Additionally, devices are beginning to better communicate with one another, as we build out interoperable networks. This is the key principle behind the Internet of Things, in general. The possibilities for this growing interconnected network of devices are endless and include:

 

  • Connected refrigerators monitoring food input and output;
  • Connected thermostats that self-adjust temperatures to body heat metrics;
  • Televisions that can connect to real-time data dashboards breaking down your health and recommending consultations with your physician, dietician, therapist or personal trainer;
  • Light bulbs that automatically adjust the emission of UV light to stress levels and time of day.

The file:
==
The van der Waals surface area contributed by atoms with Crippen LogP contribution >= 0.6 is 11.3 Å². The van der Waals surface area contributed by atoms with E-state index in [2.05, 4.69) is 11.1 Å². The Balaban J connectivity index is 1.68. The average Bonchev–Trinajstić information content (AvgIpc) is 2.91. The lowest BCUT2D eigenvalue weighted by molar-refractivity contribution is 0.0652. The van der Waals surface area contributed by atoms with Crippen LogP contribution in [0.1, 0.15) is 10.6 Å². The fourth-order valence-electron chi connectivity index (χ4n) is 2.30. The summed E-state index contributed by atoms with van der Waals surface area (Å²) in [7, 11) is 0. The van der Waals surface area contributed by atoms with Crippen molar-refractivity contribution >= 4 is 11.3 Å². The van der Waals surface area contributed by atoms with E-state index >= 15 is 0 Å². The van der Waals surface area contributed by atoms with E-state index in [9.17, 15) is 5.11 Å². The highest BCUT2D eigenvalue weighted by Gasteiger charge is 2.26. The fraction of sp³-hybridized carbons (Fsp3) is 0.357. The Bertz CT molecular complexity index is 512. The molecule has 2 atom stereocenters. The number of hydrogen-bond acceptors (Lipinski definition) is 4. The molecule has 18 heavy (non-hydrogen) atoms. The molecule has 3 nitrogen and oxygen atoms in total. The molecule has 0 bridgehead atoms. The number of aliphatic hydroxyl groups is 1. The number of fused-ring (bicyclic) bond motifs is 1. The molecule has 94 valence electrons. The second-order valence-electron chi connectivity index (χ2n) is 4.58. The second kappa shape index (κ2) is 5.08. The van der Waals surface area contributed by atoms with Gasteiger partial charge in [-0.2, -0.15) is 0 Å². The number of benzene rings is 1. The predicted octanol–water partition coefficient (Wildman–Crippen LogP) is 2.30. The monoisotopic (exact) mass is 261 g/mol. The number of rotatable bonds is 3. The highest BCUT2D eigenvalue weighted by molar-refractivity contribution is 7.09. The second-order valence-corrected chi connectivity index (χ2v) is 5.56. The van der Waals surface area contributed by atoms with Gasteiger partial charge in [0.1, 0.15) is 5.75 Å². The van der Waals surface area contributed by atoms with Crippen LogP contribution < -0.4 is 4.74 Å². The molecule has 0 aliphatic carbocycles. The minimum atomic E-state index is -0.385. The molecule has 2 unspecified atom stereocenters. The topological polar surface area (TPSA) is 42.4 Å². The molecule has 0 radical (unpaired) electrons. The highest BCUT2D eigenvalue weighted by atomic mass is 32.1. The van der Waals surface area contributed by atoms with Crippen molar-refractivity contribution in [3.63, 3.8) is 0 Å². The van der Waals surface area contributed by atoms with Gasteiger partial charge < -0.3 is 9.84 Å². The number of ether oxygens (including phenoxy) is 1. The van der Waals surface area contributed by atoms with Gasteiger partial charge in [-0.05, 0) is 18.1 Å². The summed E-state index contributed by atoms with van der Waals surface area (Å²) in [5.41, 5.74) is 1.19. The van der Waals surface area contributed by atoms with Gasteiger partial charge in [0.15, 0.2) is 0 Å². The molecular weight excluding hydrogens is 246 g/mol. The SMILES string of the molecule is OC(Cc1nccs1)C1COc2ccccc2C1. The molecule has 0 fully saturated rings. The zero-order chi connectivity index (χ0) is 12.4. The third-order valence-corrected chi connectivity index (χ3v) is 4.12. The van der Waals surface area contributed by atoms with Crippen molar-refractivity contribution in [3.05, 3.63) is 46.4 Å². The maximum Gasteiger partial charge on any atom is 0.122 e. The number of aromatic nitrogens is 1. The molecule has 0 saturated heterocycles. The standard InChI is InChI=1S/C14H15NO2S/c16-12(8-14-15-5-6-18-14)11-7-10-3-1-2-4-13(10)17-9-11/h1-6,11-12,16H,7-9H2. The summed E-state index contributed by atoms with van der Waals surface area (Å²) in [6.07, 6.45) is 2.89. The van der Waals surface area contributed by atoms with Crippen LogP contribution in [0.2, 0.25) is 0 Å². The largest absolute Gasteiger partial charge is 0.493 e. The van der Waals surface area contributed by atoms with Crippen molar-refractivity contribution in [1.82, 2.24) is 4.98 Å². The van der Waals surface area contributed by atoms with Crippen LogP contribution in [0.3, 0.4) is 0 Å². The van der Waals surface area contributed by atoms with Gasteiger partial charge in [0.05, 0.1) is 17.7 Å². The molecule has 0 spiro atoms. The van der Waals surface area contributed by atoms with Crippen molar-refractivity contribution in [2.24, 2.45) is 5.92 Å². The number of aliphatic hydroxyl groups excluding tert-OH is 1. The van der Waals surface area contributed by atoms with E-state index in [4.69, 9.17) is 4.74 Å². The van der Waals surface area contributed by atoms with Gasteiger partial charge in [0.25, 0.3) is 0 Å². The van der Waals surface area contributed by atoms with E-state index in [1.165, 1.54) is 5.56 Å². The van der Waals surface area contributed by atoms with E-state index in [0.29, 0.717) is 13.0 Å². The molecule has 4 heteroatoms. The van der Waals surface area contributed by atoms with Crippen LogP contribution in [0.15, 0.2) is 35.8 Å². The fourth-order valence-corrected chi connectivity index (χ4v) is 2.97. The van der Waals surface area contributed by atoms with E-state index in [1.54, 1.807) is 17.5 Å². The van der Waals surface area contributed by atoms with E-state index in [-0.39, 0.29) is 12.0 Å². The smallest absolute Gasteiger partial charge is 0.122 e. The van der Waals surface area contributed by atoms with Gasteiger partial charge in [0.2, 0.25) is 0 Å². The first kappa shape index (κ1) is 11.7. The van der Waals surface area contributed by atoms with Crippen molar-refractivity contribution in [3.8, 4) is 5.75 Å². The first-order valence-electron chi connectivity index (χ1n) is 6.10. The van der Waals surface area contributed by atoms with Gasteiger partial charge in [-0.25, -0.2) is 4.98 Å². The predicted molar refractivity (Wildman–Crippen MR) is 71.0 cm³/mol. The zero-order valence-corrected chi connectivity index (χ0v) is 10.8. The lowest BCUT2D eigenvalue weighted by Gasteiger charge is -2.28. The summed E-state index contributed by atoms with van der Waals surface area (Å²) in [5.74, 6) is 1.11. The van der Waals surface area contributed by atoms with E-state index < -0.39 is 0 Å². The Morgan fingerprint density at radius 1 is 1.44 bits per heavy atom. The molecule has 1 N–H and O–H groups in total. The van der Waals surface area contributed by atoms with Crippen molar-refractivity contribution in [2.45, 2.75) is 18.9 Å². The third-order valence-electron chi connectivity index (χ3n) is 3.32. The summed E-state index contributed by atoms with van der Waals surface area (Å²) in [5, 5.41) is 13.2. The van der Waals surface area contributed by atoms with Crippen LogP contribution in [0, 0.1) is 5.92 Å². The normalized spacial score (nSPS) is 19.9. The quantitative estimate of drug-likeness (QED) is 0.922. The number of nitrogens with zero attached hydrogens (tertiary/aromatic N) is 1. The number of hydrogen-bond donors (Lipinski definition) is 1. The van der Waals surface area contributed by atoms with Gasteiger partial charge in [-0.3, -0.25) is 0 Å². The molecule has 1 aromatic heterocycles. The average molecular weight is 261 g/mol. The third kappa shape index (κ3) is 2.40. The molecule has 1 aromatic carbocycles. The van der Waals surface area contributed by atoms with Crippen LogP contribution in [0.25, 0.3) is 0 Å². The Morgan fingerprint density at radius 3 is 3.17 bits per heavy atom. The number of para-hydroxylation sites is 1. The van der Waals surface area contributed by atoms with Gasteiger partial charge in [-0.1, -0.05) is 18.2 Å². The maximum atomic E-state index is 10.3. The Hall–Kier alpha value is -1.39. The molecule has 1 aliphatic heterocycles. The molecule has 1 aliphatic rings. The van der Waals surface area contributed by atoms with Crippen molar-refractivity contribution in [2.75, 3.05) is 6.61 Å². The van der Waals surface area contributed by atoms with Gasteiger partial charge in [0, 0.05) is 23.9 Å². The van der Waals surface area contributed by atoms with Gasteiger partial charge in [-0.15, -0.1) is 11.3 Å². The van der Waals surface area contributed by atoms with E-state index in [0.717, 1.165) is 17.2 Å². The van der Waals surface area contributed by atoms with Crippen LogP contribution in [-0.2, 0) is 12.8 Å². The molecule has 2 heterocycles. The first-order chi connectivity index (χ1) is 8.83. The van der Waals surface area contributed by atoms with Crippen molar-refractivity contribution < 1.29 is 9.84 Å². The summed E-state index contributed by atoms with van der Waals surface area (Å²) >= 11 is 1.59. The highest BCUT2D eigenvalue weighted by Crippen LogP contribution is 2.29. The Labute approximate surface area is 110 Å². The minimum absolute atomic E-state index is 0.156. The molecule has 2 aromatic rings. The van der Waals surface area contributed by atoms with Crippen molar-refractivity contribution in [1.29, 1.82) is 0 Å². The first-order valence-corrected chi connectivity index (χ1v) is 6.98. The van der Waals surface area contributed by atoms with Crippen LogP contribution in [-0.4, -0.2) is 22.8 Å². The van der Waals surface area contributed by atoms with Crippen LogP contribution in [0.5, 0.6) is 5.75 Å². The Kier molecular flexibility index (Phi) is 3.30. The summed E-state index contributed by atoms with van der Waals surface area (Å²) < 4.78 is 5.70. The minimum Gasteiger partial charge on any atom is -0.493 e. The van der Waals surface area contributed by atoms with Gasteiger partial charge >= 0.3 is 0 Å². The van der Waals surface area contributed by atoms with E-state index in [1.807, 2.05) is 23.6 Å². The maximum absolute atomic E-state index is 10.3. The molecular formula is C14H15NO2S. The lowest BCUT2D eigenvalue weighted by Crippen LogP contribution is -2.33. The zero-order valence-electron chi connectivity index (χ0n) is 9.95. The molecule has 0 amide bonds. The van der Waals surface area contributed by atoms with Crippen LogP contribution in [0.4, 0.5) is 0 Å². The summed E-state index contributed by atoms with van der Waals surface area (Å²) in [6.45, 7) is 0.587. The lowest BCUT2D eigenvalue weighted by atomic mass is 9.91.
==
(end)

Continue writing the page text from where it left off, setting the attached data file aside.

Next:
As these innovative technologies collect a broader array of clinical and fitness data, the information gathered is becoming even more vital for health care companies.

 

Data is being integrated and converging to create a holistic picture. Devices passively capturing more data (biometric, activity, etc.) will continue to integrate together to give a comprehensive overview of a person’s health. In the future, when bringing together biometric data with detailed activity data that extends far beyond what wearables and devices currently offer, insights not previously thought possible will emerge.

 

For example, data from a car related to erratic driving combined with speech patterns from a smartphone can provide detailed insights on a person’s stress level. Taken a step further, analytics programs could integrate that data to help predict a manic episode in a person with mental health issues.